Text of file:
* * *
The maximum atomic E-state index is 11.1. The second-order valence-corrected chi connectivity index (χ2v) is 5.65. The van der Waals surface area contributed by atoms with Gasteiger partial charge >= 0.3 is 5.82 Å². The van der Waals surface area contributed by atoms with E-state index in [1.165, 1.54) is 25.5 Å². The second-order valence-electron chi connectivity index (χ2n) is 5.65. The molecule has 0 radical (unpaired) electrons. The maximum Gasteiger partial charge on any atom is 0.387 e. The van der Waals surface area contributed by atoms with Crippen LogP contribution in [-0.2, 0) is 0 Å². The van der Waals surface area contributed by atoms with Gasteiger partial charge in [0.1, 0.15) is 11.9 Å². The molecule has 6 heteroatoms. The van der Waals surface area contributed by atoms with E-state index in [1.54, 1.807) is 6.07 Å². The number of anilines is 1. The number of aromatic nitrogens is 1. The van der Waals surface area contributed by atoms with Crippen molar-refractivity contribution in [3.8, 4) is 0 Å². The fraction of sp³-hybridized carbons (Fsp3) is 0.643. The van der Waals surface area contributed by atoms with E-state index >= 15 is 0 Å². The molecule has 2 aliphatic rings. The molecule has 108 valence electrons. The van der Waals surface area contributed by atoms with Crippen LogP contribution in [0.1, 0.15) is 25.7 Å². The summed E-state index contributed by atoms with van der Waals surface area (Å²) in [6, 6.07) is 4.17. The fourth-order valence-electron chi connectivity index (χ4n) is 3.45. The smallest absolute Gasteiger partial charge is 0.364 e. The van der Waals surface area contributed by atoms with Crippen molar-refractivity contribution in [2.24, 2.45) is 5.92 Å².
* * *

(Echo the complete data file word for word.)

The maximum atomic E-state index is 11.1. The second-order valence-corrected chi connectivity index (χ2v) is 5.65. The van der Waals surface area contributed by atoms with Gasteiger partial charge >= 0.3 is 5.82 Å². The van der Waals surface area contributed by atoms with E-state index in [1.165, 1.54) is 25.5 Å². The second-order valence-electron chi connectivity index (χ2n) is 5.65. The molecule has 0 radical (unpaired) electrons. The maximum Gasteiger partial charge on any atom is 0.387 e. The van der Waals surface area contributed by atoms with Crippen LogP contribution in [-0.2, 0) is 0 Å². The van der Waals surface area contributed by atoms with Gasteiger partial charge in [0.1, 0.15) is 11.9 Å². The molecule has 6 heteroatoms. The van der Waals surface area contributed by atoms with E-state index in [1.54, 1.807) is 6.07 Å². The number of anilines is 1. The number of aromatic nitrogens is 1. The van der Waals surface area contributed by atoms with Crippen molar-refractivity contribution in [3.8, 4) is 0 Å². The fraction of sp³-hybridized carbons (Fsp3) is 0.643. The van der Waals surface area contributed by atoms with E-state index >= 15 is 0 Å². The molecule has 2 aliphatic rings. The molecule has 108 valence electrons. The van der Waals surface area contributed by atoms with Crippen LogP contribution in [0.1, 0.15) is 25.7 Å². The summed E-state index contributed by atoms with van der Waals surface area (Å²) in [6, 6.07) is 4.17. The fourth-order valence-electron chi connectivity index (χ4n) is 3.45. The smallest absolute Gasteiger partial charge is 0.364 e. The van der Waals surface area contributed by atoms with Crippen molar-refractivity contribution in [2.24, 2.45) is 5.92 Å².